Category Archives: Cryptography

JWT Tokens

Below the basic operations to create and validate JWT tokens

using Microsoft.IdentityModel.Tokens;
using System.IdentityModel.Tokens.Jwt;
using System.Security.Claims;
using System.Security.Cryptography;
using System.Text;

public class JwtGenerator
    public static string GenerateSecureKey()
        using var randomNumberGenerator = RandomNumberGenerator.Create();
        var key = new byte[32]; // 256 bits
        return Convert.ToBase64String(key);

    public static string GenerateToken(string secret)
        JwtSecurityTokenHandler tokenHandler = new();
        byte[] key = Encoding.ASCII.GetBytes(secret);

        SecurityTokenDescriptor tokenDescriptor = new()
            Subject = new ClaimsIdentity(new Claim[]
                // Add any claims you need here
                new Claim(ClaimTypes.Name, "username"),
            Expires = DateTime.UtcNow.AddMinutes(60),
            SigningCredentials = 
                new SigningCredentials(
                        new SymmetricSecurityKey(key), SecurityAlgorithms.HmacSha256Signature)

        SecurityToken token = tokenHandler.CreateToken(tokenDescriptor);
        return tokenHandler.WriteToken(token);

    public static ClaimsPrincipal DecodeAndValidateToken(string token, string key)
        var tokenValidationParameters = new TokenValidationParameters
            ValidateIssuerSigningKey = true,
            IssuerSigningKey = new SymmetricSecurityKey(Encoding.ASCII.GetBytes(key)),
            ValidateIssuer = false,
            ValidateAudience = false,
            ClockSkew = TimeSpan.Zero

        var tokenHandler = new JwtSecurityTokenHandler();

            var claimsPrincipal = tokenHandler.ValidateToken(token, tokenValidationParameters, out var validatedToken);
            return claimsPrincipal;
        catch (SecurityTokenException)
            Console.WriteLine("Invalid token.");
            return null;
        catch (Exception ex)
            Console.WriteLine($"An error occurred: {ex.Message}");
            return null;

    public static void Main()
        string key = GenerateSecureKey();


        string token = GenerateToken(key);

        var claimsPrincipal = DecodeAndValidateToken(token, key);
        foreach (var claim in claimsPrincipal.Claims)
            Console.WriteLine($"Claim Type: {claim.Type}, Claim Value: {claim.Value}");


Get certificate information with openssl

To display certificate information of a certificate issue the command below:

openssl x509 -in certificate -text

Information about the certificate is displayed. Some important items are:

Issuer: C=GB, ST=Greater Manchester, L=Salford, O=COMODO CA Limited, CN=COMODO RSA Domain Validation Secure Server CA

The Issuer is a CA that signed this certificate.

            Not Before: Feb  6 00:00:00 2015 GMT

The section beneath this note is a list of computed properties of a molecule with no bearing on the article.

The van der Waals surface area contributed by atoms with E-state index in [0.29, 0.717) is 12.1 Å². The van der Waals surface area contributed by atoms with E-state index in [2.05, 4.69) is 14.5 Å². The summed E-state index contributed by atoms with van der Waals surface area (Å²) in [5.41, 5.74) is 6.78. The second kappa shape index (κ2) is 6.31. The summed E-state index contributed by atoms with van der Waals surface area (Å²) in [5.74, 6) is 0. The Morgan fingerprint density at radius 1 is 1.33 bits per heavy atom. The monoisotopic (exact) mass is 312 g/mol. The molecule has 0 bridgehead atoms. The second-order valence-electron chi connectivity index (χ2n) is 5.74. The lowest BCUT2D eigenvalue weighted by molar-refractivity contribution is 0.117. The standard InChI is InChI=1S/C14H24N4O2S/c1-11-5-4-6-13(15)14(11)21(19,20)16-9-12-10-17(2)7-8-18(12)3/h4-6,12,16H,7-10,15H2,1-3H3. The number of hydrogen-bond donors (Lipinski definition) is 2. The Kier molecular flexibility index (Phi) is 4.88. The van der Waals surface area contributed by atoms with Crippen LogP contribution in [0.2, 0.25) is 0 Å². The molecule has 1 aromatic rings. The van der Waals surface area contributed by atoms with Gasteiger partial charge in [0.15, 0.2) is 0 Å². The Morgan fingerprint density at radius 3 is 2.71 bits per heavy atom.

Not After : Feb 26 23:59:59 2016 GMT

The validity period of the certificate. Remember to renew your certificate before it expires!

Subject: OU=Domain Control Validated, OU=PositiveSSL,

The subject for this certificate. This certificate can be used for a website for the given CN.


OpenSSL encrypt and decrypt files

cryptoWith the help of OpenSSL you can easily encrypt and decrypt files. This method of encryption is of course  also compatible with the openssl binaries you can download for the Windows platform. Use base64 encoding for better multi-plaform exchange.


Encrypt files with (a password is asked for encrypting):

openssl enc -aes-256-cbc -base64 -in <file to encrypt> -out <encrypted file>


Decrypt files with (a password is asked for decrypting):

openssl enc -aes-256-cbc -base64 -d -in <encrypted file> -out <decrypted file>

The commands above use base64 encoding for storing the encrypted data.


Public-key cryptography

cryptoYou give other people your public (encryption) key. Other people can encrypt data with your public key which you can only decrypt because you have the private (decryption) key for the public key that is used.

Generate a key pair (private / public) with 2048 bits length:

openssl genrsa 2048 > key.pem

Generate a password protected key pair (private / public) with 4096 bits length:

openssl genrsa -des3 -out key.pem 4096

Generate the public key from the private key:

openssl rsa -in key.pem -pubout > pub.key

Create a symmetric key (base 64 for convenience) and store in file:

openssl rand -base64 32 > symmetrickey.txt

Encrypt the symmetric key file with your public key:

openssl rsautl -in symmetrickey.txt -out symmetrickey.bin -pubin -inkey mypubkey.pem -encrypt

Decrypt the symmetric key with your private key:

openssl rsautl -in symmetrickey.bin -out symmetrickey.txt -inkey myprivkey.pem -decrypt

Public-key cryptography, also known as asymmetric cryptography, refers to a cryptographic algorithm which requires two separate keys, one of which is secret (or private) and one of which is public.

Although different, the two parts of this key pair are mathematically linked. The public key is used to encrypt plaintext or to verify a digital signature; whereas the private key is used to decrypt ciphertext or to create a digital signature.